In Colin Steele's post yesterday he asked if VMware would dump any more products after their announcement that SlideRocket was on the block. In my guest blog back in August I wondered out loud if VMware would bundle up the EUC products so they could be spun off. I was partially correct. I had suggested a suite based upon View: View Horizon, View Mail, and so on. Instead, at VMworld we learned the suite would be based upon Horizon (Horizon Administrator, Horizon Enterprise Connector, etc.).
Even though I got the name wrong I was correct about the bundle and it has a lot to do with today's announcement. Creating a suite combines job functions and therefore facilitates layoffs. Six products means six product managers, six product marketers, six project managers and so on down the line. In this instance one product would render 15 people extraneous. Extrapolate that through the organization and suddenly a bunch of people are looking for work. There are always winners and losers in this kind of shakeup and that includes both VMware and some of other companies in the valley. On the VMware side some folks have found they have just gone to the head of the class, and the exodus some primo talent has enriched some very lucky companies in the northern California area (AutoCad, MobileIron, Authentic8, Facebook and a startup still in stealth mode–I am talking to you). At other companies I have worked for they called this the "Rats off a sinking ship" phenomenon. Now VMware is not sinking by any means, but uncertainty has its way of unsettling people, leading them to look for other opportunities.
In my previous blog, I had suggested a spin off rather than a layoff just based upon what I know about the Silicon Valley job market. All things being equal a job candidate would rather go to work for a company that doesn't have a history of laying off workers. And you can bet VMware will continue to hire.
I was also wrong about Paul Maritz. Turns out they he will head up the newly formed Pivot Initiative. I thought he would just disappear like the dog on the Brady Bunch (to those of you outside the US or those of you who don't watch Nickelodeon, the "Brady Bunch" is a TV series about a blended family with six kids. One season the pet dog, "Tiger", was written out of the show, but they never explained it to the audience. Didn't any of the six kids notice that the dog went missing?). It reminds me of one of my favorite VMware managers. I am still waiting for her to come back from "sabbatical".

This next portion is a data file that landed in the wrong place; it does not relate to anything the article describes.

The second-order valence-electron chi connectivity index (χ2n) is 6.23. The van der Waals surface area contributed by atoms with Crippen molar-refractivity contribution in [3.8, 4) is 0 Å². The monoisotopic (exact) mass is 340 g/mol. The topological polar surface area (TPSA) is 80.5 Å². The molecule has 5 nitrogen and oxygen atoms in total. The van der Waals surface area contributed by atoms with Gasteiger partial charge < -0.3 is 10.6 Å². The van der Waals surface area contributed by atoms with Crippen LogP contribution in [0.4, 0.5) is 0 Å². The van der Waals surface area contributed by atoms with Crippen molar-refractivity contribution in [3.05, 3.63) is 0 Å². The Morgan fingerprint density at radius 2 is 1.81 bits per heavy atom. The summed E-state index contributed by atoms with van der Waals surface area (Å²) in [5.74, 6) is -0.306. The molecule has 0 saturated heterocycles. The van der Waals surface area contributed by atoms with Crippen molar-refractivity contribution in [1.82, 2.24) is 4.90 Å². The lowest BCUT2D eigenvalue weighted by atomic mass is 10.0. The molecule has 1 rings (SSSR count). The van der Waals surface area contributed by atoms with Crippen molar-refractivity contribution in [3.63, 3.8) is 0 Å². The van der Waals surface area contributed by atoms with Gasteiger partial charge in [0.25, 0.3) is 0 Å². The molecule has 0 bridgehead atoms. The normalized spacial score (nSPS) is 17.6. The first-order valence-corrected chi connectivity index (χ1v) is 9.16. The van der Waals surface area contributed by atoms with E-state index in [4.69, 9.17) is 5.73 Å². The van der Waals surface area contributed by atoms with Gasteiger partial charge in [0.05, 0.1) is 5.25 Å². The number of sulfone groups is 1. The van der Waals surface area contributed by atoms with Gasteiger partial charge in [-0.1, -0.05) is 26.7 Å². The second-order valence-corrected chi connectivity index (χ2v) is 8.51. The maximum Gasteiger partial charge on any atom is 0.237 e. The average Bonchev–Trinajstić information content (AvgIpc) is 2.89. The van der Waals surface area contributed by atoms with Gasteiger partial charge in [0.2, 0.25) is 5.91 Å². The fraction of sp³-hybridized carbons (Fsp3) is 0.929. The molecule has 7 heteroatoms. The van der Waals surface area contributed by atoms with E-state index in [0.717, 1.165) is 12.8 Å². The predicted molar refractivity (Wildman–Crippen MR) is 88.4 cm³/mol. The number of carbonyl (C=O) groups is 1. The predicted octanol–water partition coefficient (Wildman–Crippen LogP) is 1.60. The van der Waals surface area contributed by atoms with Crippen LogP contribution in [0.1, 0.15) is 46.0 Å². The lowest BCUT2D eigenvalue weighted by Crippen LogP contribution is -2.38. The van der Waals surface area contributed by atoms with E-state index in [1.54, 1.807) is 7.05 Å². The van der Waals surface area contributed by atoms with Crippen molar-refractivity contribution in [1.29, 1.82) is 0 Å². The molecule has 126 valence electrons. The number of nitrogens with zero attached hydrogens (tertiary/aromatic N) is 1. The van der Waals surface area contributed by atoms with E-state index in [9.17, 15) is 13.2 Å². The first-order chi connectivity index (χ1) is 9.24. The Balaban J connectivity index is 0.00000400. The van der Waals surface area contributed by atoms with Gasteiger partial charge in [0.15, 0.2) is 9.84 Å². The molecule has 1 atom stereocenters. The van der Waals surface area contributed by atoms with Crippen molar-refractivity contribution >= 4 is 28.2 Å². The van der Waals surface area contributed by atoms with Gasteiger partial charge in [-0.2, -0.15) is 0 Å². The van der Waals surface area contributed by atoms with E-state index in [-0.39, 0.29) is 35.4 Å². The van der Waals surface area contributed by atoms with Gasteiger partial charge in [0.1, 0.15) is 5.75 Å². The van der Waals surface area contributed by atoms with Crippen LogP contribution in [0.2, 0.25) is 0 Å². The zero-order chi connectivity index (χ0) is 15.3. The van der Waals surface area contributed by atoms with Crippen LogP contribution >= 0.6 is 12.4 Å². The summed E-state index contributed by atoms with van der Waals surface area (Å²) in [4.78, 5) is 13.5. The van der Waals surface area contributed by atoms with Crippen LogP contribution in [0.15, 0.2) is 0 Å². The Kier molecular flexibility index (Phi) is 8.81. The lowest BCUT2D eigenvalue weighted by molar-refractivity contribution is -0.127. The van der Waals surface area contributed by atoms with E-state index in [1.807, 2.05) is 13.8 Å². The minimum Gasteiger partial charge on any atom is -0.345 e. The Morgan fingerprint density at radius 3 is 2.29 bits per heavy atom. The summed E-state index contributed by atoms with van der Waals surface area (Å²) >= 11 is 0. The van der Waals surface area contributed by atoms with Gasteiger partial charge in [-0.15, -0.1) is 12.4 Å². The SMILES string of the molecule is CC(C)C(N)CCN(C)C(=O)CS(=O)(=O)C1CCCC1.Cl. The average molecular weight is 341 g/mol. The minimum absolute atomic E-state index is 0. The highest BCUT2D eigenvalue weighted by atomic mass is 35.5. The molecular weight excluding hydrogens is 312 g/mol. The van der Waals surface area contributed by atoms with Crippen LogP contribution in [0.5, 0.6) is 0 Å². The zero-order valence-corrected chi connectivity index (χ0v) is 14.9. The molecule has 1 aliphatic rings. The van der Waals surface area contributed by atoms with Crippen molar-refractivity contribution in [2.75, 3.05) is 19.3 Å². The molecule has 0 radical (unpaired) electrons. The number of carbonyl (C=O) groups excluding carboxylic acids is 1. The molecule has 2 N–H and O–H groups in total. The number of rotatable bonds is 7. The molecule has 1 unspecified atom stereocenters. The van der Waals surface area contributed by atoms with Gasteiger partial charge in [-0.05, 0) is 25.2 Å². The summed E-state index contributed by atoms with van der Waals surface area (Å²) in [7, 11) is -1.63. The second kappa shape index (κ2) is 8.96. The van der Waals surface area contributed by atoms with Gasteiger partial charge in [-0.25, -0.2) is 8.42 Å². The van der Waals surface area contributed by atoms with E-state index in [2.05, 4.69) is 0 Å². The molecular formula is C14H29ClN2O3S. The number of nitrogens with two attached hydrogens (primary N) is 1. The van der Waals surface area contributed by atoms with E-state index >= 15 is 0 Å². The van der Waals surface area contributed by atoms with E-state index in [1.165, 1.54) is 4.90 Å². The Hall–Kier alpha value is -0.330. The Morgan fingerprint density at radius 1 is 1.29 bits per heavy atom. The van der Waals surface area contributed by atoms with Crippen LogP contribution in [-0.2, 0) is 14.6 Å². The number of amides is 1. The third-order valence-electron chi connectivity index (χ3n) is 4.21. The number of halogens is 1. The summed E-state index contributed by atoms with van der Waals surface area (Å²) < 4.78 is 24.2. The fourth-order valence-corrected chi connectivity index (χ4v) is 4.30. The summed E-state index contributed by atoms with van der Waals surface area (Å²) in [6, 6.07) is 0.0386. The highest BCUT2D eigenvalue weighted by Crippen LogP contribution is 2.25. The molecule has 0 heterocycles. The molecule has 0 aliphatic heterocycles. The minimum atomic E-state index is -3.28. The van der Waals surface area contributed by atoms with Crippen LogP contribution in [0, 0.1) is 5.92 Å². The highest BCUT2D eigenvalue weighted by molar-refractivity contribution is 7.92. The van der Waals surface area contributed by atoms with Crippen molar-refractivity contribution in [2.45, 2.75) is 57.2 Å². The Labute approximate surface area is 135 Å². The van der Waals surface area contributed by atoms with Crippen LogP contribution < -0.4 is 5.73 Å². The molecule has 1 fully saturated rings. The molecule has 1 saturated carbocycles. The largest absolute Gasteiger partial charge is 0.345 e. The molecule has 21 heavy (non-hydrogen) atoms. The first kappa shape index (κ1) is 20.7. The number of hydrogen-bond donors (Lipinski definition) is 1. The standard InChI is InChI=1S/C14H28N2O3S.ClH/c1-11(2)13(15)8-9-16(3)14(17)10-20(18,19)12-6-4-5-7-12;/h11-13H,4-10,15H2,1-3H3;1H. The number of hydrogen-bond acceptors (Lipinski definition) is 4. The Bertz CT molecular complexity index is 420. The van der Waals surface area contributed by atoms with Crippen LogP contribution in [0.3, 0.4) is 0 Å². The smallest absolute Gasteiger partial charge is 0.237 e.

However, I was correct about VMware's need to focus on the cloud. I surmised back in August that Maritz's departure was due to his inability to get traction on a cloud initiative. Six months later I am even more convinced. I understand many of you come to BrianMadden.com for all things virtual desktop, but I know from some of the comments that many of you are also involved in the infrastructure. You may be surprised to know that VMware's main competitor isn't Microsoft and Hyper-V or Citrix and everything Xen–it's Amazon. To demonstrate how easy the Amazon's cloud is they have an offer at http://aws.amazon.com/free. If you want to kick the tires you can get a free Microsoft Windows Server instance for a year. Once you get your server instance up and running, compare it to this VMware's equivalent: https://vcloudservice.vmware.com/starteval/order/info
It's my opinion that VMware has a long way to go. But, since this is a virtual desktop blog you may be asking how does all of this affect View and ThinApp and does this mean that View or ThinApp are going away? I don't think so. I predict VMware will retain ownership of these products, although the names my change to something like HorizoView and HorizoApp (Meh, I still like ViewHorizon), but I also believe that VMware management now understands that VDI is a bit player in the desktop space and is planning accordingly.
BTW, I don't work for Amazon or VMware although I do own a shitload of VMware stock.
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